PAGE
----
A deaf woman gets a strange taste of freedom when a WPA photographer comes to stay with her and her mother.
(from The Best American Short Stories 2010)
The sight of a stranger in Riverfield always raised curiosity, and strangers did come through with some regularity these days, looking for work they knew they wouldn’t find or for food they hoped they’d be offered. They were lost men, lost from family and friends, and the closest they could come to home was someone else’s doorstep. This man, though, wasn’t walking alone, and to see her mother walking beside him struck her as a little odd.
I dunno. I guess I was pulled into this one just fine, but I wish it’d felt fresher and had more going on. Kinda boring, at times, but occasionally enlightening. The smart little jolt at the end, while ridiculous, was at least fun. Don’t regret reading it; wouldn’t recommend it.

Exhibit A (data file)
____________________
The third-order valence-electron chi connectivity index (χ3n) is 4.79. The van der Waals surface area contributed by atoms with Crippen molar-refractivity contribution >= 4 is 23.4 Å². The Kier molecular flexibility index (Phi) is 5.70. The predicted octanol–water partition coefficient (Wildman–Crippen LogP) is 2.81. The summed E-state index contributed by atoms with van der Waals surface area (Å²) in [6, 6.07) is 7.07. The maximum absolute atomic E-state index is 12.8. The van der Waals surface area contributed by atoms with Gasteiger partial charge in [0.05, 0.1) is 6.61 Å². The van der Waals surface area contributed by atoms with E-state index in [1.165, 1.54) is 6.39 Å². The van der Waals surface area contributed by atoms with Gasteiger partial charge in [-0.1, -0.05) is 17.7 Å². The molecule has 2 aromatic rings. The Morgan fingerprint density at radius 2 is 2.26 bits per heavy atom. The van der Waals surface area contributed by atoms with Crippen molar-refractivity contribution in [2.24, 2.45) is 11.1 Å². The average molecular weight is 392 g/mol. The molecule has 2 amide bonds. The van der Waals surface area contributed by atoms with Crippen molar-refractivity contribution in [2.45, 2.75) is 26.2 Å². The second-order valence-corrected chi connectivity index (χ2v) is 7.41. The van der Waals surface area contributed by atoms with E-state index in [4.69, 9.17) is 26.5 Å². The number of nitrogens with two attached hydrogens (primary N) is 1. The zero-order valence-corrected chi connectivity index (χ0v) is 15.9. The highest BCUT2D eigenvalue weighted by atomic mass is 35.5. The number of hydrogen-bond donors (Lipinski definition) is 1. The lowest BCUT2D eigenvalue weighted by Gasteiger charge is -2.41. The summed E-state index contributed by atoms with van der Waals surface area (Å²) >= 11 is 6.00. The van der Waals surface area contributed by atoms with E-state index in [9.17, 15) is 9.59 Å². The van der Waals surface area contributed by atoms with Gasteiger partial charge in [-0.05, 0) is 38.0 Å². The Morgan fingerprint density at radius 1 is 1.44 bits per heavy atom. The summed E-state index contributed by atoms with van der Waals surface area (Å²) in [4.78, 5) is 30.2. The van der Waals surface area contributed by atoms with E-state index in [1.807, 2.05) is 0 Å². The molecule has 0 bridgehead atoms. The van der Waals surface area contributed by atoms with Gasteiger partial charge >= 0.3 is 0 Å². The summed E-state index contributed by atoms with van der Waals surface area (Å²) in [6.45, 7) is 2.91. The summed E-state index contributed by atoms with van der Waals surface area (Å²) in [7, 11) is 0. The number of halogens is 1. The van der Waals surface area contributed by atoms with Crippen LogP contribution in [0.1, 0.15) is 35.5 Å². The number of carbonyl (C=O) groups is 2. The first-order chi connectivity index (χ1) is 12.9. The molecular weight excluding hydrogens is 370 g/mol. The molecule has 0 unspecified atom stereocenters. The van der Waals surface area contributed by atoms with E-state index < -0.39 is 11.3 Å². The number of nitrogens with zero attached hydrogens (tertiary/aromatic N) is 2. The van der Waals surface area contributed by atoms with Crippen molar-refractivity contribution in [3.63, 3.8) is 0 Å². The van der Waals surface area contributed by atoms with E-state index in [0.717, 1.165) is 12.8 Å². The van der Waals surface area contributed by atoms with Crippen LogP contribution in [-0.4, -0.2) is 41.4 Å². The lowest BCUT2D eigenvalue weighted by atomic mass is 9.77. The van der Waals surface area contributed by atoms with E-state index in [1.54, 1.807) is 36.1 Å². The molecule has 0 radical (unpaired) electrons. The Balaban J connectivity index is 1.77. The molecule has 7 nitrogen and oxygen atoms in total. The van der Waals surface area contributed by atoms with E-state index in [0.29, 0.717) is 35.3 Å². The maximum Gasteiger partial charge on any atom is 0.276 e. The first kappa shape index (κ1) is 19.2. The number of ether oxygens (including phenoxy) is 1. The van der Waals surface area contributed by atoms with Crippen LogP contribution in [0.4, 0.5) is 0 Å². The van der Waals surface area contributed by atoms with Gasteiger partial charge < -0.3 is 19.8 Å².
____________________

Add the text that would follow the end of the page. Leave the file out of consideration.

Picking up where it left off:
A psychologist takes on a professional poker player as a patient.
(from Best American Short Stories 2010)
Is there such a thing as a poker fiction? I bet there is, and that this is a stellar example of the genre. I’m not sure why I like watching poker on TV — the money? the deception? the who-will-get-lucky-on-the-river moments? — but this story hit me in the same place, with the shrink and the a-hole patient seated across the table from each other. And the end was blunt and unexpected, like the hand that wipes you out at the poker table.
I guess I’m reading short stories again. I read this one at the Hotel des Alpes in Montreal. Yesterday I finished reading Margaret Atwood’s Year of the Flood. I want one of these shirts but $25?!